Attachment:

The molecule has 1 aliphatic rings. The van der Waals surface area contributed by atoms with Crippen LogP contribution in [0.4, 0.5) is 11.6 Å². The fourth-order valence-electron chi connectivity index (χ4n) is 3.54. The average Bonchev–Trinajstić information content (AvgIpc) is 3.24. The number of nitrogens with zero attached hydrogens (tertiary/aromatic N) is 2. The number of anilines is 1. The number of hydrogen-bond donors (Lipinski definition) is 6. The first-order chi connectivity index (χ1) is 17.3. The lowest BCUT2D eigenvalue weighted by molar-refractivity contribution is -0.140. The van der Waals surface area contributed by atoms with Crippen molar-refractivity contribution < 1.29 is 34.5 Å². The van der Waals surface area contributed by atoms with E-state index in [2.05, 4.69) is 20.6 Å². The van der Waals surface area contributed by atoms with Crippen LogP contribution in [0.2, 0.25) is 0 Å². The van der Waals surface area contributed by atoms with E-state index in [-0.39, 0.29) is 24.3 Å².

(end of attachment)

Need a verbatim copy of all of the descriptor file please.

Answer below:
The molecule has 1 aliphatic rings. The van der Waals surface area contributed by atoms with Crippen LogP contribution in [0.4, 0.5) is 11.6 Å². The fourth-order valence-electron chi connectivity index (χ4n) is 3.54. The average Bonchev–Trinajstić information content (AvgIpc) is 3.24. The number of nitrogens with zero attached hydrogens (tertiary/aromatic N) is 2. The number of anilines is 1. The number of hydrogen-bond donors (Lipinski definition) is 6. The first-order chi connectivity index (χ1) is 17.3. The lowest BCUT2D eigenvalue weighted by molar-refractivity contribution is -0.140. The van der Waals surface area contributed by atoms with Crippen molar-refractivity contribution < 1.29 is 34.5 Å². The van der Waals surface area contributed by atoms with E-state index in [2.05, 4.69) is 20.6 Å². The van der Waals surface area contributed by atoms with Crippen LogP contribution in [0.2, 0.25) is 0 Å². The van der Waals surface area contributed by atoms with E-state index in [-0.39, 0.29) is 24.3 Å².